Early August 1966. I was 16, on "home leave" from Beirut with my family, staying with friends in Los Gatos, where we had lived before moving to Beirut in January 1964. I had friends in Los Gatos who played in a rock band (for the life of me I can't remember their name). The drummer was Randy Ritchie, who passed away in 2012. They took me along to the club, Losers South, in San Jose, on a few occasions, because they performed there on occasion. This was the first live rock show I ever went to in the US (I'd seen bands in Beirut, of course).
I don't remember whether it was the first night I went that I saw Jefferson Airplane perform. I was really blown away, I'd never heard anything like it. This was when Signe Toly Anderson was the female lead singer. She was to leave the band shortly thereafter, doing her last show in October 1966. The Airplane's first album, Jefferson Airplane Takes Off, was released in August as well, and I grabbed a copy and took it back with me to Beirut. Wish I still had it!
The opening band the night I went (not sure which of the dates) was Big Brother & the Holding Company. I have to admit that they were too loud and intense and I was not into them. This was less than two months after Janice had joined the band -- she first performed with them on June 10, 1966. Of course when I returned to the US in 1968 for college, I had seen the error of my ways, and I went to see them live that fall.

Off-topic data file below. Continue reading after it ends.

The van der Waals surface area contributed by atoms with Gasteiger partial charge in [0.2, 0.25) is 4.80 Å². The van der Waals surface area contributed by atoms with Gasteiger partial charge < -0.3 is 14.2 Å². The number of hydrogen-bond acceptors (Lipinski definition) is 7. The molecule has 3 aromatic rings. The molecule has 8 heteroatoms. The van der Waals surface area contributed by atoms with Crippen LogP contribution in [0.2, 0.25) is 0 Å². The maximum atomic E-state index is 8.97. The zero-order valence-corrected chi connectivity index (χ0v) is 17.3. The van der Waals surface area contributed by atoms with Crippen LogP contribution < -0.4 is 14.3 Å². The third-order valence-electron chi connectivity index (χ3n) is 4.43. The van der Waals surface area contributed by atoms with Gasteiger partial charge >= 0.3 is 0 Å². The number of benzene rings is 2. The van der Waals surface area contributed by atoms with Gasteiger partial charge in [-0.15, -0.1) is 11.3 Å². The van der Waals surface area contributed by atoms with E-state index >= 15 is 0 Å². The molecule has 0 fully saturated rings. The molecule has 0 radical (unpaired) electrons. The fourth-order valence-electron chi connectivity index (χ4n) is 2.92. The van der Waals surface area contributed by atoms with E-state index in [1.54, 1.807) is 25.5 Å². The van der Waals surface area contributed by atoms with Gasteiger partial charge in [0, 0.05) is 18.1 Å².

The one thing I remember about the show was that there was a go-go dancer onstage with the Airplane while they were playing. This was a common feature of shows in the early to mid-sixties but it went out of style with the rise of psychedelia. I think the presence of the dancer must have been something that the club management put on the program. I have to say that at the San Jose there was no flavor of the emerging psychedelic scene that was emerging 60 miles away in San Francisco. Check out this footage of the Airplane playing at the Filmore in 1966 -- there was no light show in San Jose, that's for sure. (The sound is not live, it's from the record, but you can see Signe Toly Anderson onstage.)
I found a blog post which has this to say about the Losers South club: "The venue never caught on, both because of the terminal unhipness of San Jose and the fact that Losers South was apparently notorious for not paying its acts (and no doubt, unlike the Avalon would not even give unpaid bands a kilo of weed)." Well, at least it was hip enough to book the Airplane and I got exposed! [Added 23 August: Another thing that was great about Losers South was that I was allowed in as a teenager, aged 16. There was no checking of ID. I didn't have one!]
The poster -- which I now of course wish I had snagged -- was apparently designed by Stanley Miller ("Mouse") and Alton Kelley, whose most famous psychedelic poster work was for the Grateful Dead.